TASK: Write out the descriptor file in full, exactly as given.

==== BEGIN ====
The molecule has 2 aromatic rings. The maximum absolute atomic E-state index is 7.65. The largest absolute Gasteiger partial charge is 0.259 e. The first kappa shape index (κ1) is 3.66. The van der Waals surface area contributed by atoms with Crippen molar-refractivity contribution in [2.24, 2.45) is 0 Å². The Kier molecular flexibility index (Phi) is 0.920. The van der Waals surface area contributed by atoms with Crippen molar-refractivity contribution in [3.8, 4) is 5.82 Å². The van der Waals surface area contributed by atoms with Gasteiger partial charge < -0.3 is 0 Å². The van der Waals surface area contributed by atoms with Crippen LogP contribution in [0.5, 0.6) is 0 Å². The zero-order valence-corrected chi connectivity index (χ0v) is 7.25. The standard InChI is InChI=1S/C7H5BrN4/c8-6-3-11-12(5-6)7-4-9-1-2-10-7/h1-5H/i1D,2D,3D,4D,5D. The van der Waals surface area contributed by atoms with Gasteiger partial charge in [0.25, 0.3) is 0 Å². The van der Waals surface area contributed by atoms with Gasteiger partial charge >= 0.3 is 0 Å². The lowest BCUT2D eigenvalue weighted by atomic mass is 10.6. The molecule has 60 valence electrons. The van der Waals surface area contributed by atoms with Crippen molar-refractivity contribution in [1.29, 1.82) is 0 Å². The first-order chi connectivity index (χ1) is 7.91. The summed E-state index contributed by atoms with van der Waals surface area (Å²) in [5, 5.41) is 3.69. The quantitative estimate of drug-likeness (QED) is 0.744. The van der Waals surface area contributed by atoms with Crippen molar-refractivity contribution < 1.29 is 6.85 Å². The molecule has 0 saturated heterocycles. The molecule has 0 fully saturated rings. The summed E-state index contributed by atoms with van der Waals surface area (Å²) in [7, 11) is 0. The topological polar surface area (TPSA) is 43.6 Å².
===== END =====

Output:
The molecule has 2 aromatic rings. The maximum absolute atomic E-state index is 7.65. The largest absolute Gasteiger partial charge is 0.259 e. The first kappa shape index (κ1) is 3.66. The van der Waals surface area contributed by atoms with Crippen molar-refractivity contribution in [2.24, 2.45) is 0 Å². The Kier molecular flexibility index (Phi) is 0.920. The van der Waals surface area contributed by atoms with Crippen molar-refractivity contribution in [3.8, 4) is 5.82 Å². The van der Waals surface area contributed by atoms with Gasteiger partial charge < -0.3 is 0 Å². The van der Waals surface area contributed by atoms with Crippen LogP contribution in [0.5, 0.6) is 0 Å². The zero-order valence-corrected chi connectivity index (χ0v) is 7.25. The standard InChI is InChI=1S/C7H5BrN4/c8-6-3-11-12(5-6)7-4-9-1-2-10-7/h1-5H/i1D,2D,3D,4D,5D. The van der Waals surface area contributed by atoms with Gasteiger partial charge in [0.25, 0.3) is 0 Å². The van der Waals surface area contributed by atoms with Gasteiger partial charge >= 0.3 is 0 Å². The lowest BCUT2D eigenvalue weighted by atomic mass is 10.6. The molecule has 60 valence electrons. The van der Waals surface area contributed by atoms with Crippen molar-refractivity contribution in [1.29, 1.82) is 0 Å². The first-order chi connectivity index (χ1) is 7.91. The summed E-state index contributed by atoms with van der Waals surface area (Å²) in [5, 5.41) is 3.69. The quantitative estimate of drug-likeness (QED) is 0.744. The van der Waals surface area contributed by atoms with Crippen molar-refractivity contribution < 1.29 is 6.85 Å². The molecule has 0 saturated heterocycles. The molecule has 0 fully saturated rings. The summed E-state index contributed by atoms with van der Waals surface area (Å²) in [7, 11) is 0. The topological polar surface area (TPSA) is 43.6 Å².